The Garden Conservancy's Columbia County Open Day Tour
Balancing Inspiration and Envy
The Garden Conservancy, an organization dedicated to preserving America’s outstanding gardens, hosts open days tours in different regions throughout the country at various times throughout the year. It gives gardeners, garden enthusiasts, admirers of good landscape design, and nosy neighbors a chance to peek inside some of the best private gardens in their area. We in the Hudson Valley are particularly blessed. From April through September, and almost every weekend in June and July, various regions, from Westchester to the Berkshires, Connecticut to the Catskills, hosts a weekend tour. The tours are very well organized, and it makes a fun afternoon, whether exploring some in your own backyard or driving a little further afield to make an afternoon of it.Bevacqua/King Garden
Another great thing about the tour is the gardens on it come in all shapes in sizes, giving one the opportunity to see how someone transformed their suburban backyard or urban patio, to seeing how the “other half” gardens”. For both the beginner and the expert, you can’t help but to walk away with ideas to try on your own garden. On a good day, I have come away inspired with concepts to adapt on my own place, noting how how other people organize their spaces, utilize water features, integrate architectural elements, or use everyday plants in interesting ways. Each stop on the tour can spark on idea about something, from edging to vegetables.
That’s on a good day. On a bad day, (or more accurately, a bad mood day) seeing such horticultural virtuosity can trigger an acute case of envy. Instead of enjoying the fruits of others labor, I begin to compare and despair. From “How did they do that? “ and “Why don’t mine look like that?” To (if sugar levels are particularly low and envy gear is in overdrive) “they must employ an army of undocumented weeders”, “I thought we were on restricted water use right now?” and “Doesn’t that look like the statue stolen from a cemetery in New Orleans 3 years ago?” Fortunately, my good days far outnumber my bad ones. Even then, there are worse things to do than something that triggers only one out of seven deadly sins, so I have found through years of maturation, that I can now put aside my envy and ninety percent of my snarkiness approaching each garden with a spirit of bonhomie and appreciativeness for others’ efforts.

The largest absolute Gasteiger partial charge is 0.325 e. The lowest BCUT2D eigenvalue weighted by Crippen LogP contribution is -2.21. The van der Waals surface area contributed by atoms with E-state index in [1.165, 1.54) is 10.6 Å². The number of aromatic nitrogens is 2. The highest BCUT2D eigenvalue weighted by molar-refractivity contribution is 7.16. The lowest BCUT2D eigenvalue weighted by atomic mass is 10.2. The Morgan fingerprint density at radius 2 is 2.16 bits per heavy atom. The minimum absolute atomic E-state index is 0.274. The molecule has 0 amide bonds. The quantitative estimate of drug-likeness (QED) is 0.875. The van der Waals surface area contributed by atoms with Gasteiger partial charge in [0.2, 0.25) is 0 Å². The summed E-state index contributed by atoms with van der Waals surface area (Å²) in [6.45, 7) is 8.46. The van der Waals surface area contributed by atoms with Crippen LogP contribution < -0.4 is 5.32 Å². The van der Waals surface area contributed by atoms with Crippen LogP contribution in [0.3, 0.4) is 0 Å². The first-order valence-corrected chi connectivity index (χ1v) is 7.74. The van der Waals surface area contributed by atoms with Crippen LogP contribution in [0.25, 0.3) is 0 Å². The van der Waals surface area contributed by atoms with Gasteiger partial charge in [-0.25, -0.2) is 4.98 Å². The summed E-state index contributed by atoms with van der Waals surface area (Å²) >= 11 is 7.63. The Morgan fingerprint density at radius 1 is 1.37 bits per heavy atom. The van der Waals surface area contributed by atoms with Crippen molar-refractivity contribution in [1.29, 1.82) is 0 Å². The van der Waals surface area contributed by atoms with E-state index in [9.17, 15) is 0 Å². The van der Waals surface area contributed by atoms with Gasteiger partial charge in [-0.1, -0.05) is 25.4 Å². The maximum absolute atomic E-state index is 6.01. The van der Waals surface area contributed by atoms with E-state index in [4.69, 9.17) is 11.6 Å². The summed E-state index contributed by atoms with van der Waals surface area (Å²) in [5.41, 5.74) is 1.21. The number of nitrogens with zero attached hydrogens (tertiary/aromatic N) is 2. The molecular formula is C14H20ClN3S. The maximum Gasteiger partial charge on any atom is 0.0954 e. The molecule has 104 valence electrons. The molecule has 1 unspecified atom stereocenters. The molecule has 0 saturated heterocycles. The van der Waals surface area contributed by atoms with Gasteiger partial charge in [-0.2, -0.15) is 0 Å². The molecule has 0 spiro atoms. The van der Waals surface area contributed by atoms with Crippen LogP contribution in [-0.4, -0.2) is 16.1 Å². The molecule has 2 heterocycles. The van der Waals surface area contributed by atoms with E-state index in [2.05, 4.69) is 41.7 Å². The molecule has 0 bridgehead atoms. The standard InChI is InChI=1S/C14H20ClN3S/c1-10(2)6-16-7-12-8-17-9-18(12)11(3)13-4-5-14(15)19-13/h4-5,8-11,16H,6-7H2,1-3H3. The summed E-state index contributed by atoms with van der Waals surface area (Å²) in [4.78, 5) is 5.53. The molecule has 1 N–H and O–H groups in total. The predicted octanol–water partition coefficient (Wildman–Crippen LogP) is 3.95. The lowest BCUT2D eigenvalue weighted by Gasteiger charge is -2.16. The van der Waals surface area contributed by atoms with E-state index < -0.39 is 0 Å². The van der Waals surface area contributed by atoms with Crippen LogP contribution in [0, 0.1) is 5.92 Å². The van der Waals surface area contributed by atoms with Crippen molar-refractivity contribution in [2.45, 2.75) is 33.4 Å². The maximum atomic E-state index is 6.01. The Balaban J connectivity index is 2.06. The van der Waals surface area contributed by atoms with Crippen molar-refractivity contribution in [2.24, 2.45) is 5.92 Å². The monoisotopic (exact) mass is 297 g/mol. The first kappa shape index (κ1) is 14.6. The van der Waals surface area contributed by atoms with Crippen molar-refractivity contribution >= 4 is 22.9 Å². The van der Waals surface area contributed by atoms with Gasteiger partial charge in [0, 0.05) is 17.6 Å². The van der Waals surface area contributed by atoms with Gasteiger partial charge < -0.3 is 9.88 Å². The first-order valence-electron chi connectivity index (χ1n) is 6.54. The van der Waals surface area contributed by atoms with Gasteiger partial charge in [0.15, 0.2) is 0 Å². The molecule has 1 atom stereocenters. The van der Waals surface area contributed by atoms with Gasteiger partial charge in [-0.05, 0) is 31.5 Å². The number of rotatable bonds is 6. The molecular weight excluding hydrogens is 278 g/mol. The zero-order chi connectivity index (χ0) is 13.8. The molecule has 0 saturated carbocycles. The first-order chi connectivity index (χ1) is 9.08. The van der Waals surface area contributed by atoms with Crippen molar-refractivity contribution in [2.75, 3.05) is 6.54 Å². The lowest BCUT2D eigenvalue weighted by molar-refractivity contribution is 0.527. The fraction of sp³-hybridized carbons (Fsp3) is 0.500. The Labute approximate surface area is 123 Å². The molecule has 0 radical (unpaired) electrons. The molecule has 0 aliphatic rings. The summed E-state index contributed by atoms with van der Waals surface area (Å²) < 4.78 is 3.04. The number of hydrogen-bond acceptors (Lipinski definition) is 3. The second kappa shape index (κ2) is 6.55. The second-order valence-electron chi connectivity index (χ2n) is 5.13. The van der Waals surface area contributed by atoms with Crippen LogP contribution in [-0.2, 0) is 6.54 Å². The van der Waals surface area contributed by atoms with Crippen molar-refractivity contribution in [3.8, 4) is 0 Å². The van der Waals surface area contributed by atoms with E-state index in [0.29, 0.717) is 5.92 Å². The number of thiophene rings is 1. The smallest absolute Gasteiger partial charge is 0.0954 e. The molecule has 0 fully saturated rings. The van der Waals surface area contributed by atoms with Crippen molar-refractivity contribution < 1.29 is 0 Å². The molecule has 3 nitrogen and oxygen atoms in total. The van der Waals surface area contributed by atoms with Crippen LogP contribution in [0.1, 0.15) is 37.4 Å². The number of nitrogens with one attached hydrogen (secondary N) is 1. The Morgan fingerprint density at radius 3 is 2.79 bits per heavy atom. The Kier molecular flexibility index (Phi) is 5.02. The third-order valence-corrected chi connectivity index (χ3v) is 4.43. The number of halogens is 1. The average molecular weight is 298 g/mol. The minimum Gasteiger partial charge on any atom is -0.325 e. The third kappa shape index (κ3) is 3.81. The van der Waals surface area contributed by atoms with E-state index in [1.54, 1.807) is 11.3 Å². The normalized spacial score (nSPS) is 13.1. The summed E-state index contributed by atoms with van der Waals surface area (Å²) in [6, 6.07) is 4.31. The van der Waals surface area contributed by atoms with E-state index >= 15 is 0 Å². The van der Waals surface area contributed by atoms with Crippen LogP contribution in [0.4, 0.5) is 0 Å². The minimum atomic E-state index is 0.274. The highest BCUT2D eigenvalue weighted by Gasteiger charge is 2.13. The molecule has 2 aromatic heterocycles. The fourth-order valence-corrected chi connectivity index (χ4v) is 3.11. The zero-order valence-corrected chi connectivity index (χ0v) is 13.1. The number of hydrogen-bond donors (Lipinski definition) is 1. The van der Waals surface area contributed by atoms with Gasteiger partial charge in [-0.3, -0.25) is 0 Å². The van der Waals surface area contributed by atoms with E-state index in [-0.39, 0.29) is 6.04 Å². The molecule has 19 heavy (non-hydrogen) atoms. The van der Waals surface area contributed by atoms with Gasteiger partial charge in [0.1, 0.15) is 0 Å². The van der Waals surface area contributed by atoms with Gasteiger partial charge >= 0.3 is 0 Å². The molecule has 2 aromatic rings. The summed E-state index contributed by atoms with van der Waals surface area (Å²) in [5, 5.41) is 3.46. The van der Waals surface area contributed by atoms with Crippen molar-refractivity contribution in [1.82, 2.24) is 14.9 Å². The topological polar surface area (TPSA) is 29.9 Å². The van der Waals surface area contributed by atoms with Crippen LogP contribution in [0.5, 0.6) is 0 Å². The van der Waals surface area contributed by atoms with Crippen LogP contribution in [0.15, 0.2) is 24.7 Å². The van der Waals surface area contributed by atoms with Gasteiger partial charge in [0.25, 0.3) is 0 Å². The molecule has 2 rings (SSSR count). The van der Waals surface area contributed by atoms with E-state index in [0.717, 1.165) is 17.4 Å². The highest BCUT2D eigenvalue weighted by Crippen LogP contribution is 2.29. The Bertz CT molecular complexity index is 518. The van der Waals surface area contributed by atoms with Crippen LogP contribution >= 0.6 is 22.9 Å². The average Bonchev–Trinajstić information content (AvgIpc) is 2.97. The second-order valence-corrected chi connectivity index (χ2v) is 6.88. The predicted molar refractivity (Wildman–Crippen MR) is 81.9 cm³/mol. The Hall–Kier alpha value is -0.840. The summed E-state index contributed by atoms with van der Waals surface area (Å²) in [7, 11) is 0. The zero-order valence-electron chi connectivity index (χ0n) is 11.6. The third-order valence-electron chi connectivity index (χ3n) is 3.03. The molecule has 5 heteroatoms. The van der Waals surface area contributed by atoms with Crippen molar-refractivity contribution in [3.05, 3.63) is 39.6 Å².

This past Sunday, June 10th, I visited 3 of the gardens open to the public in my vicinity. They were Scott Canning’s and Jeff Ruisick’s in Germantown, Scott Frankel’s and Jim Joseph’s in Livingston, and Peter Bevacqua and Stephen King’s in Claverack. They are each unarguably breathtaking, the result of years of labor, and unique reflections of their owners’ tastes. I can’t say I had a favorite among them. All were very different but outstanding examples of good design, all had something in particular that stuck with me afterwards, and I know the owners of each garden personally, so I am not going to call one out over the others. Having said that, I promised I would note that Trish and Jonathan, the volunteers manning the gate at the Bevacqua/King garden, were FAB! I will remark on something each shared that I can (hopefully) some day have stick in my head when I plan my own landscaping. Each of the gardeners did an amazing job of integrating the buildings on their property as elements in the landscape. Either acting as focal points in views framed by plants, Frankel/Joseph Gardenas structural backdrops or foils for organic material, anchors for beds or plantings, or as elements to help take your eye from the foreground to the middle or far ground of the landscape.
Each also used different interesting devices to create perspective and naturally pull you forward, deeper into the garden. To follow are pictures I took of some of the highlights of each garden.
A note of caution to potential garden hosts. Visitors will try to peak at everything around your property, despite the best efforts of guardbusts.
No need to despair about missing last Sunday's open day tour, the area has plenty more open days in the weeks and months ahead. Check out the Garden Conservancy’s Website for their calendar and more information.